Huge men ready for a fight were quelled at a glance by 4'9" Minnie. "All right Minnie, sorry Minnie".
My husband’s Mother and Father were tenants of the Fountain Head Public House Bedford Street, North Shields (now demolished, unfortunately), from 1932 to 1941, when Billy had to go back to the shipyards because of a desperate shortage of skilled men to keep building and repairing the ships that were being sunk and damaged at a terrible rate during the war.
They were joyful people, all singing, all dancing, and the “joint” as they say was always “jumping”, a concert most evenings at the drop of a hat. There was a lot of talent among the family members, as before she was married Minnie was an Armstrong who ran the “Hollies” concert party which was well known at that time. Minnie had a lovely contralto voice and Billy was a comedian – the front half of the horse at times.
She was also a very good cook and provider, and was kept busy making endless hot beef sandwiches, which their sons George and Billy Jnr ran upstairs and down delivering to customers.
Their clientele was very mixed. Wealthy trawler owners and hordes of dockers, fish quay workers and of course ladies in the snug or “bottle and jug”. Huge men ready for a fight were quelled at a glance by 4’9″ Minnie, “All right Minnie, sorry Minnie”.
Billy never made much money as he was a soft touch and people put drinks on the slate. Once when a trawler was sunk at the mouth of the Tyne with all hands, they lost a large amount of money.
He was offered the agency for Domestos, a new product at the time but turned it down! Good chance of a fortune lost. In 1938 instead of buying a Ford 8 car costing £99, he decided he would make money by investing in a cigarette machine costing just over £100. The men in the yards simply made metal pieces the correct size and got their cigarettes for nothing while the seamen put in foreign coins, (we still have some of the foreign coins) as the machine followed them to Kirton Park Terrace when they left the pub. Minnie used the money drawer as her safe. The family haven’t the heart to get rid of it so now it stands in my downstairs lavatory! Needless to say, Billy never made a penny out of the venture.
Minnie had lots of tales to tell of her time as a publican some of which I couldn’t repeat. She felt very sorry for young girls pressed into prostitution sometimes by their relatives, none of whom were allowed on the premises of course, but Minnie knew them well and hated the fathers who pushed the girls on to the boats in the Tyne, taking the money they had earned as soon as they came off.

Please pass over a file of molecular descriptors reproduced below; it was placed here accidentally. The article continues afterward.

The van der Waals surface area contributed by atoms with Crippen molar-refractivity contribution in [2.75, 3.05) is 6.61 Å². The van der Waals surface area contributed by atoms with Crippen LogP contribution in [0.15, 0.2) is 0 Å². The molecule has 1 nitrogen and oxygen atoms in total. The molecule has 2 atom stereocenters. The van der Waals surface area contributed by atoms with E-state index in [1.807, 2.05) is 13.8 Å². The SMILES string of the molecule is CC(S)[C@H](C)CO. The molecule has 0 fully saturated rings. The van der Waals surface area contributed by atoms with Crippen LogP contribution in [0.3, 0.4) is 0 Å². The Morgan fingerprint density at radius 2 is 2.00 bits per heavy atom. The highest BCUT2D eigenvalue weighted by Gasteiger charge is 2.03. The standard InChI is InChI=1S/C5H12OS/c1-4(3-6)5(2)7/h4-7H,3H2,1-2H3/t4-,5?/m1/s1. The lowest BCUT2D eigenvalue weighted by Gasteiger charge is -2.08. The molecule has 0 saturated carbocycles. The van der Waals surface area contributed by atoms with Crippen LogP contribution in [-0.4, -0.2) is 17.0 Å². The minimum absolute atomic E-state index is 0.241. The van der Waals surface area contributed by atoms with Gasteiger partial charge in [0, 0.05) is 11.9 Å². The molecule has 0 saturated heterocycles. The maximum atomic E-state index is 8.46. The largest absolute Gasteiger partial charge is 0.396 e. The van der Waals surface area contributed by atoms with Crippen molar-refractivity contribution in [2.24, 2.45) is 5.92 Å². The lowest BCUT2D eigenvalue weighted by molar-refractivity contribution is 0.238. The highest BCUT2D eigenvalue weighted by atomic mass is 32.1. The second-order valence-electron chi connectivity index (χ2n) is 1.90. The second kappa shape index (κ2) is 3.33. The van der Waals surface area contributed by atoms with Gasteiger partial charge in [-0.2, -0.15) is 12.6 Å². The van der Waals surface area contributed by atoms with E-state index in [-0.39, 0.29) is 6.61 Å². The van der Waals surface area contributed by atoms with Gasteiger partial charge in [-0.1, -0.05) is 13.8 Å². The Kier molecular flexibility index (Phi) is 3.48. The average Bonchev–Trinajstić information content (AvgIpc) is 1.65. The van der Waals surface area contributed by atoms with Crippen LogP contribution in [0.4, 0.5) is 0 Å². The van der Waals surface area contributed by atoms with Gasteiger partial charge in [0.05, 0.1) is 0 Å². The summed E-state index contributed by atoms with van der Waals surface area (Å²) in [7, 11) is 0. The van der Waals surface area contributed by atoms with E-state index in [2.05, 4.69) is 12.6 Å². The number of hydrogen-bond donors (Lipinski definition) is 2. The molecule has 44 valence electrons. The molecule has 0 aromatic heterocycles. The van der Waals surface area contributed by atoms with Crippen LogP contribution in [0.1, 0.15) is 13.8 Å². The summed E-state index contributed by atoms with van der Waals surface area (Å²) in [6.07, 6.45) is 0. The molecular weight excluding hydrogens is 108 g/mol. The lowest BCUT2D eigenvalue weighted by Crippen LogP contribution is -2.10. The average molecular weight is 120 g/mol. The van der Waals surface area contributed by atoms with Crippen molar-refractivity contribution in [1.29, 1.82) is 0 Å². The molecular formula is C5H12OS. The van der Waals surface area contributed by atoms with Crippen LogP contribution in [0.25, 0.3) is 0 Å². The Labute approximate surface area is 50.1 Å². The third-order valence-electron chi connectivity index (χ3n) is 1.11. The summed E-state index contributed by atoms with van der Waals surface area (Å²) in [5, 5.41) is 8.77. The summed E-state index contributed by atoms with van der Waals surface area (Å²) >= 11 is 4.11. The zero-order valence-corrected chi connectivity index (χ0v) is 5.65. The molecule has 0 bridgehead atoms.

There were funnier tales to tell and Minnie would tell this one if she could finish it without dissolving into fits of giggles. One of their customers was a very well to do gentleman who had a large detached house in Monkseaton, beautifully built and appointed. He would have parties and Minnie and Billy were always invited after the pub closed. They were generous hosts, his wife and he; they laid on lavish suppers.
One night they went along and took a lady who had never been before. She was quite poor and had children at home. She enjoyed herself eating and drinking more than she should. She caught sight of a large bowl of fruit and decided “me bairns’d enjoy some of these”, quietly slipping them down the front of her blouse. The inevitable happened and she became very unwell, Minnie helping her to a large bathroom where she could be sick away from the partygoers. As she knelt in front of the lavatory gradually the fruit started falling out of her bosom; apples, pears and oranges were rolling all over the floor of the bathroom. Minnie kept picking them up and putting them to one side. Later she went to the bathroom to find the fruit gone. She never knew if they’d found their way down the ladies blouse again or one of the family had taken them away!
They left the pub as stated before and moved to Kirton Park Terrace, North Shields where they lived until they both eventually died. Billy first in 1970 then Minnie much later in 1989.
Minnie missed the pub, all the activity and fun, she never minded the hard work and found life as a housewife very quiet and dull though they had great family parties often.
They had George, Billy [Jnr] and daughter Cathie, and eight grandchildren. To their sorrow, Cath emigrated to Australia and though Minnie managed to visit her twice by herself; Billy never saw Cathie again.
He was a great character, very popular as a publican and as a highly-skilled plater – boilermaker, and both Minnie and Billy were much-loved parents.